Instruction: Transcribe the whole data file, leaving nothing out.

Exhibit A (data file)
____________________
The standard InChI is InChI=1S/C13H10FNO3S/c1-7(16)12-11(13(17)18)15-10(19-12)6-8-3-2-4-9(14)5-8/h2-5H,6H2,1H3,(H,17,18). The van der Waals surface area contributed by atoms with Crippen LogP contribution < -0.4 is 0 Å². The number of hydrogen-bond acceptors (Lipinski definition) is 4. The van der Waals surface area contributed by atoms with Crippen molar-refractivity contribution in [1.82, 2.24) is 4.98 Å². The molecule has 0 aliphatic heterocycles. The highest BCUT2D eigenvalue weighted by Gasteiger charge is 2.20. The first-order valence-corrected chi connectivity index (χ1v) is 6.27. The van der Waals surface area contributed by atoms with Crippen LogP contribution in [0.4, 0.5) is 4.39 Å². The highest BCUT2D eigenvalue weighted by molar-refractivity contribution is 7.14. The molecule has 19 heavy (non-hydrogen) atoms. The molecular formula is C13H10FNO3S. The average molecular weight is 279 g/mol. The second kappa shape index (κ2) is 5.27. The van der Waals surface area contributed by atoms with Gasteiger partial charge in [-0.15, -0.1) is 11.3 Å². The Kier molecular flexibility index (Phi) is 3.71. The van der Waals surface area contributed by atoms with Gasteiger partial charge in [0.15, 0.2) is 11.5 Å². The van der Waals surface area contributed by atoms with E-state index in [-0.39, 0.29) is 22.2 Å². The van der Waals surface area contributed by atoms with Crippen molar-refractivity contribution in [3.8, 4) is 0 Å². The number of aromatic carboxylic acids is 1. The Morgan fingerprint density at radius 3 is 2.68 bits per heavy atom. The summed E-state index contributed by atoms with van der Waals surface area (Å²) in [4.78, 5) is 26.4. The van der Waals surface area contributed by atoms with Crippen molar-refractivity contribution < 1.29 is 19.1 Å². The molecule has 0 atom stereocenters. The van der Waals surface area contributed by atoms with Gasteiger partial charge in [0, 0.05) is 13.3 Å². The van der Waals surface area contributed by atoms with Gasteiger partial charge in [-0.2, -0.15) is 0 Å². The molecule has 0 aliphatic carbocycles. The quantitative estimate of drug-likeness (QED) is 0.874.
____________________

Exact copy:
The standard InChI is InChI=1S/C13H10FNO3S/c1-7(16)12-11(13(17)18)15-10(19-12)6-8-3-2-4-9(14)5-8/h2-5H,6H2,1H3,(H,17,18). The van der Waals surface area contributed by atoms with Crippen LogP contribution < -0.4 is 0 Å². The number of hydrogen-bond acceptors (Lipinski definition) is 4. The van der Waals surface area contributed by atoms with Crippen molar-refractivity contribution in [1.82, 2.24) is 4.98 Å². The molecule has 0 aliphatic heterocycles. The highest BCUT2D eigenvalue weighted by Gasteiger charge is 2.20. The first-order valence-corrected chi connectivity index (χ1v) is 6.27. The van der Waals surface area contributed by atoms with Crippen LogP contribution in [0.4, 0.5) is 4.39 Å². The highest BCUT2D eigenvalue weighted by molar-refractivity contribution is 7.14. The molecule has 19 heavy (non-hydrogen) atoms. The molecular formula is C13H10FNO3S. The average molecular weight is 279 g/mol. The second kappa shape index (κ2) is 5.27. The van der Waals surface area contributed by atoms with Gasteiger partial charge in [-0.15, -0.1) is 11.3 Å². The Kier molecular flexibility index (Phi) is 3.71. The van der Waals surface area contributed by atoms with Gasteiger partial charge in [0.15, 0.2) is 11.5 Å². The van der Waals surface area contributed by atoms with E-state index in [-0.39, 0.29) is 22.2 Å². The van der Waals surface area contributed by atoms with Crippen molar-refractivity contribution in [3.8, 4) is 0 Å². The number of aromatic carboxylic acids is 1. The Morgan fingerprint density at radius 3 is 2.68 bits per heavy atom. The summed E-state index contributed by atoms with van der Waals surface area (Å²) in [4.78, 5) is 26.4. The van der Waals surface area contributed by atoms with Crippen molar-refractivity contribution < 1.29 is 19.1 Å². The molecule has 0 atom stereocenters. The van der Waals surface area contributed by atoms with Gasteiger partial charge in [0, 0.05) is 13.3 Å². The van der Waals surface area contributed by atoms with Gasteiger partial charge in [-0.2, -0.15) is 0 Å². The molecule has 0 aliphatic carbocycles. The quantitative estimate of drug-likeness (QED) is 0.874.